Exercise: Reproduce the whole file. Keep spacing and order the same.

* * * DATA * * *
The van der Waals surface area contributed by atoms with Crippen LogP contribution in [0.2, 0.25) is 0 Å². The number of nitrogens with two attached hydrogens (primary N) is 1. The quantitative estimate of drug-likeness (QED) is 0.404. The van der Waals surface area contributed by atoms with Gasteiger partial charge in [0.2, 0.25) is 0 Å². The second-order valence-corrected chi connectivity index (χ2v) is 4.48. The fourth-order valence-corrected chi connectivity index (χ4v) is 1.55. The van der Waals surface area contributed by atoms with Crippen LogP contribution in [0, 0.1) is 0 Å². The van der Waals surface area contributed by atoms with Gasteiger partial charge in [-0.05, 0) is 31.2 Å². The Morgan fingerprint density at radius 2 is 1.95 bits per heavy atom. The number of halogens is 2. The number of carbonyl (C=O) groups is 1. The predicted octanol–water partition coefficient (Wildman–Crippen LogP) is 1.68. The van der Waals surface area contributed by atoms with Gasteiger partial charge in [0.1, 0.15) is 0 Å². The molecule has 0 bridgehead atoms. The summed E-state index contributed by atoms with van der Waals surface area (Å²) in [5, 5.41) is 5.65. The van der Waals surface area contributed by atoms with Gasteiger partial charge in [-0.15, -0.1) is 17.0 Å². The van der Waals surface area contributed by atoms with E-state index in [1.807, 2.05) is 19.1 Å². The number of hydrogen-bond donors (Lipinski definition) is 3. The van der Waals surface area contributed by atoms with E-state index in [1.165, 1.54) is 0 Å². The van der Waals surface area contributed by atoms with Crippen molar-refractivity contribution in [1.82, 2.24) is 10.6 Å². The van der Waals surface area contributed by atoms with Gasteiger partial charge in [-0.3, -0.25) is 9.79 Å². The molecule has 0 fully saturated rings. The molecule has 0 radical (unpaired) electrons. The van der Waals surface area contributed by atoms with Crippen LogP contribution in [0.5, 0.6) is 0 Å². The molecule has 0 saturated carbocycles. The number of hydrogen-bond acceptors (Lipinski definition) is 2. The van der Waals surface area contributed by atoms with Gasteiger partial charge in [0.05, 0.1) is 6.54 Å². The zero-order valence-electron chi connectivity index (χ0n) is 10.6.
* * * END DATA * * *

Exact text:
The van der Waals surface area contributed by atoms with Crippen LogP contribution in [0.2, 0.25) is 0 Å². The number of nitrogens with two attached hydrogens (primary N) is 1. The quantitative estimate of drug-likeness (QED) is 0.404. The van der Waals surface area contributed by atoms with Gasteiger partial charge in [0.2, 0.25) is 0 Å². The second-order valence-corrected chi connectivity index (χ2v) is 4.48. The fourth-order valence-corrected chi connectivity index (χ4v) is 1.55. The van der Waals surface area contributed by atoms with Crippen LogP contribution in [0, 0.1) is 0 Å². The van der Waals surface area contributed by atoms with Gasteiger partial charge in [-0.05, 0) is 31.2 Å². The Morgan fingerprint density at radius 2 is 1.95 bits per heavy atom. The number of halogens is 2. The number of carbonyl (C=O) groups is 1. The predicted octanol–water partition coefficient (Wildman–Crippen LogP) is 1.68. The van der Waals surface area contributed by atoms with Gasteiger partial charge in [0.1, 0.15) is 0 Å². The molecule has 0 bridgehead atoms. The summed E-state index contributed by atoms with van der Waals surface area (Å²) in [5, 5.41) is 5.65. The van der Waals surface area contributed by atoms with Gasteiger partial charge in [-0.15, -0.1) is 17.0 Å². The van der Waals surface area contributed by atoms with E-state index in [1.807, 2.05) is 19.1 Å². The number of hydrogen-bond donors (Lipinski definition) is 3. The van der Waals surface area contributed by atoms with E-state index in [1.165, 1.54) is 0 Å². The van der Waals surface area contributed by atoms with Crippen molar-refractivity contribution in [1.82, 2.24) is 10.6 Å². The van der Waals surface area contributed by atoms with Gasteiger partial charge in [-0.3, -0.25) is 9.79 Å². The molecule has 0 fully saturated rings. The molecule has 0 radical (unpaired) electrons. The van der Waals surface area contributed by atoms with Crippen LogP contribution in [0.5, 0.6) is 0 Å². The molecule has 0 saturated carbocycles. The number of hydrogen-bond acceptors (Lipinski definition) is 2. The van der Waals surface area contributed by atoms with Gasteiger partial charge in [0.05, 0.1) is 6.54 Å². The zero-order valence-electron chi connectivity index (χ0n) is 10.6.